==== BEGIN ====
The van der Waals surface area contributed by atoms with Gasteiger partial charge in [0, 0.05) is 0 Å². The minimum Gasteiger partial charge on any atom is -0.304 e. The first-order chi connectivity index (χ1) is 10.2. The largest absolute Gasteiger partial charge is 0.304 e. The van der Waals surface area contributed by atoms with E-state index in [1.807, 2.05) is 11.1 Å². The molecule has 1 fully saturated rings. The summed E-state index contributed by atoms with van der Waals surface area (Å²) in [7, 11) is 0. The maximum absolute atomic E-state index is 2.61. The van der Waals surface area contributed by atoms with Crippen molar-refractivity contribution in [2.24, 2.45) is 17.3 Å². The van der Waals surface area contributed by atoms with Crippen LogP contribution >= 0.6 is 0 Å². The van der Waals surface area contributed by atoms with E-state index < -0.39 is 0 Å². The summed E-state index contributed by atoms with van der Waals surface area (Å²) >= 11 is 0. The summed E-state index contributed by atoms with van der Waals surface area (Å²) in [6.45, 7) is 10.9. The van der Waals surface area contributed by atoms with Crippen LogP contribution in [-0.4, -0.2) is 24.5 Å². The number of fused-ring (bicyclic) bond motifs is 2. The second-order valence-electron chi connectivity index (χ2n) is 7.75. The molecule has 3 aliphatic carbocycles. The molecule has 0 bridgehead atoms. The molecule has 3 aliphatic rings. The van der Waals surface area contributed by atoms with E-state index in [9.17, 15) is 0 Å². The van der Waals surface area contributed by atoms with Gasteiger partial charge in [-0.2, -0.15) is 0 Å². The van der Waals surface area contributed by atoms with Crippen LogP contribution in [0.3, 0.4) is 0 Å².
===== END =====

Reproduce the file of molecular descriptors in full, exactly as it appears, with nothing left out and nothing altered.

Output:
The van der Waals surface area contributed by atoms with Gasteiger partial charge in [0, 0.05) is 0 Å². The minimum Gasteiger partial charge on any atom is -0.304 e. The first-order chi connectivity index (χ1) is 10.2. The largest absolute Gasteiger partial charge is 0.304 e. The van der Waals surface area contributed by atoms with E-state index in [1.807, 2.05) is 11.1 Å². The molecule has 1 fully saturated rings. The summed E-state index contributed by atoms with van der Waals surface area (Å²) in [7, 11) is 0. The maximum absolute atomic E-state index is 2.61. The van der Waals surface area contributed by atoms with Crippen molar-refractivity contribution in [2.24, 2.45) is 17.3 Å². The van der Waals surface area contributed by atoms with Crippen LogP contribution >= 0.6 is 0 Å². The van der Waals surface area contributed by atoms with E-state index < -0.39 is 0 Å². The summed E-state index contributed by atoms with van der Waals surface area (Å²) >= 11 is 0. The summed E-state index contributed by atoms with van der Waals surface area (Å²) in [6.45, 7) is 10.9. The van der Waals surface area contributed by atoms with Crippen LogP contribution in [-0.4, -0.2) is 24.5 Å². The number of fused-ring (bicyclic) bond motifs is 2. The second-order valence-electron chi connectivity index (χ2n) is 7.75. The molecule has 3 aliphatic carbocycles. The molecule has 0 bridgehead atoms. The molecule has 3 aliphatic rings. The van der Waals surface area contributed by atoms with E-state index in [9.17, 15) is 0 Å². The van der Waals surface area contributed by atoms with Gasteiger partial charge in [-0.2, -0.15) is 0 Å². The van der Waals surface area contributed by atoms with Crippen LogP contribution in [0.3, 0.4) is 0 Å².